To recap, we started the series by explaining what Agile is and describing its terms, rituals and best practices. We then discussed how to implement agile. In this closing article, we consider whether Agile methodology can be implemented in Iraq.
As mentioned in the first article, Agile is all about elevating the mindset of organisational teams. These teams will reach a level where they deliver value to projects with consistent results and graded achievements in time-boxed periods. In order to reach this level of maturity, the company needs good leadership that has the courage to step outside their comfort zone.
Agile is a continuous learning process which delivers products and services that meet market demands. This leads to increased return on investment (ROI) and stakeholder satisfaction. The transparent nature of Agile helps teams build mutual trust between the three main players: the project team(s), the stakeholders and the market. It also allows teams to discover their weak points and adjust quickly to reduce wasted time and effort. In other words, it helps companies stay lean and focused on their goals. Some people believe that Agile is only suitable for IT projects, but Agile as a management approach that can be implemented at any organisational level.
Applying Agile in Iraq
For the Iraqi market to successfully adopt Agile practices, it needs a change in mindset at all levels of a company. To implement agile, all decision-makers should create awareness to build the necessary mindset.
The Iraqi market presents a good opportunity to adopt Agile because of the many foreign companies looking for local Agile experts. In addition, Iraq has a high number of young university graduates that can adapt to an Agile mindset and build future strategies for what is to come.
For Iraq to reach a cultural tipping point, an action plan must be introduced to create a wave of thought leadership across all companies. This type of thought leadership will solidify beliefs in the outcomes which agile will deliver. These awareness campaigns should focus on answering the what, why and the how.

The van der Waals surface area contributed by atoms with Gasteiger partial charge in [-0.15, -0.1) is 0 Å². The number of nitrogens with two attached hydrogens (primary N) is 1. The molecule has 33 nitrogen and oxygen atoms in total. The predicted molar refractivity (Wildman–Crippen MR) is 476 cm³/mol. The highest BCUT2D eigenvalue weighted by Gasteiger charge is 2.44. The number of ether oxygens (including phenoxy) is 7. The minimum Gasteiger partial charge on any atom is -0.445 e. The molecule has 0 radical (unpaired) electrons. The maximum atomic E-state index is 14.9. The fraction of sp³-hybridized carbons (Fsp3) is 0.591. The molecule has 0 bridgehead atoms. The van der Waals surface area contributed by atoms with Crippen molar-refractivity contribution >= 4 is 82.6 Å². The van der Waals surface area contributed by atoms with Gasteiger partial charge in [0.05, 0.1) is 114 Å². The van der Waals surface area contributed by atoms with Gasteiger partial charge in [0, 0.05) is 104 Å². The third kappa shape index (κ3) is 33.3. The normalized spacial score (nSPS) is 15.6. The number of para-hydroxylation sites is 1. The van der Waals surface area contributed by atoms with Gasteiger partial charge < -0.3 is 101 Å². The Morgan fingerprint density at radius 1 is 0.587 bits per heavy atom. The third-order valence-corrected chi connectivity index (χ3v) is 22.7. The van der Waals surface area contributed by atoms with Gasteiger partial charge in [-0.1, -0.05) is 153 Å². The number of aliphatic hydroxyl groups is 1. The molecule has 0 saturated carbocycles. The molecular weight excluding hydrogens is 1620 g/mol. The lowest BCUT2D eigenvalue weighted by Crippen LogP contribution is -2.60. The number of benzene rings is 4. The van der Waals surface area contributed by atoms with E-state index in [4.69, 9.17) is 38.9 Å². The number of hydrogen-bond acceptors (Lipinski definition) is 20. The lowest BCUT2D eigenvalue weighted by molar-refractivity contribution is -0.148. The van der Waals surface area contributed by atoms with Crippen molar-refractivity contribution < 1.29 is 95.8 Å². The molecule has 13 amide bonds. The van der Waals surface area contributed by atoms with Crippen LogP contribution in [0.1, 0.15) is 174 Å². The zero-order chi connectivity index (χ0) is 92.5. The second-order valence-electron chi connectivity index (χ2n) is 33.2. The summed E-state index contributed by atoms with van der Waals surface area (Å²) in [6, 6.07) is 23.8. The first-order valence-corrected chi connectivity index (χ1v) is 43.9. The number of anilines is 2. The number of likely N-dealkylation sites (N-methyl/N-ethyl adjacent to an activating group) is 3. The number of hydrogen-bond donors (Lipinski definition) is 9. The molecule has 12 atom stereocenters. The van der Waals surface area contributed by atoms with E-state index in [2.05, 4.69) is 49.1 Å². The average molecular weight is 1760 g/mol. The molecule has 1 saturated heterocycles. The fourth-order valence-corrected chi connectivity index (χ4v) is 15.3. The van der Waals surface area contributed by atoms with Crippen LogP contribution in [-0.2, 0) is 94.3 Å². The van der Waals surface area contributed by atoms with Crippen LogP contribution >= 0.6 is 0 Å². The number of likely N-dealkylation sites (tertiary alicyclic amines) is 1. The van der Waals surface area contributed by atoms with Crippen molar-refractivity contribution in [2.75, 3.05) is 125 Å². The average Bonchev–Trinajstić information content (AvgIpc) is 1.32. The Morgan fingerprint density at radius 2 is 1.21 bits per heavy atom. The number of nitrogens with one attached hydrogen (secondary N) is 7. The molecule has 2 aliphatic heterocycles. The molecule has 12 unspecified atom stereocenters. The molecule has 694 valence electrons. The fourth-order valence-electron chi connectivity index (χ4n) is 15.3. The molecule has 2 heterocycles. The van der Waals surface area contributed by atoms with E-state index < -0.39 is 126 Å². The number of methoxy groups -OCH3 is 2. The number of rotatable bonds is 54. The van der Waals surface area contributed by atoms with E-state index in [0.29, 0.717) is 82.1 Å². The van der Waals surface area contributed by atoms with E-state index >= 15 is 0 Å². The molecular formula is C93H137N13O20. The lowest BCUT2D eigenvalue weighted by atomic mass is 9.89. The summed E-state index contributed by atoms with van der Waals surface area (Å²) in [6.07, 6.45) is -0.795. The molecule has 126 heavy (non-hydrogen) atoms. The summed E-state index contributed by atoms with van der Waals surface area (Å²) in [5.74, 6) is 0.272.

What: Defines the impact, the knowledge present and required, and value delivered.
Why: Enables an understanding of the mutual benefits.
How: Defines the mission ahead with concrete strategic steps and mitigates the unknown risks to establish trust between the stakeholders and the production teams.
Agile helps teams to work and enjoy their work. It is scientifically proven that happy employees lead to higher production levels and better results. (The Hawthorne Studies were based around this concept).
Risks are dynamic. They are defined throughout the company, and their impact varies with time. Therefore, risk identification and analysis is an ongoing strategic practice for companies. Needless to say, risks can be internal or external.
Lastly, I would like to address the Iraqi firms which are inclined to change their course. My tip is to focus on building internal resources, long term relationship management, unique value propositions for clients and invest in building security within different layers of the hierarchy. This will reflect positively on the market and build sustainability in the relationship between the company and the stakeholders from one side, and the product and clients on the other side.
I hope I managed to deliver some value in this series to bring a helicopter view of what Agile is, how to implement it, and why companies need it. Adopting Agile in Iraq would bring immense value to businesses across the country.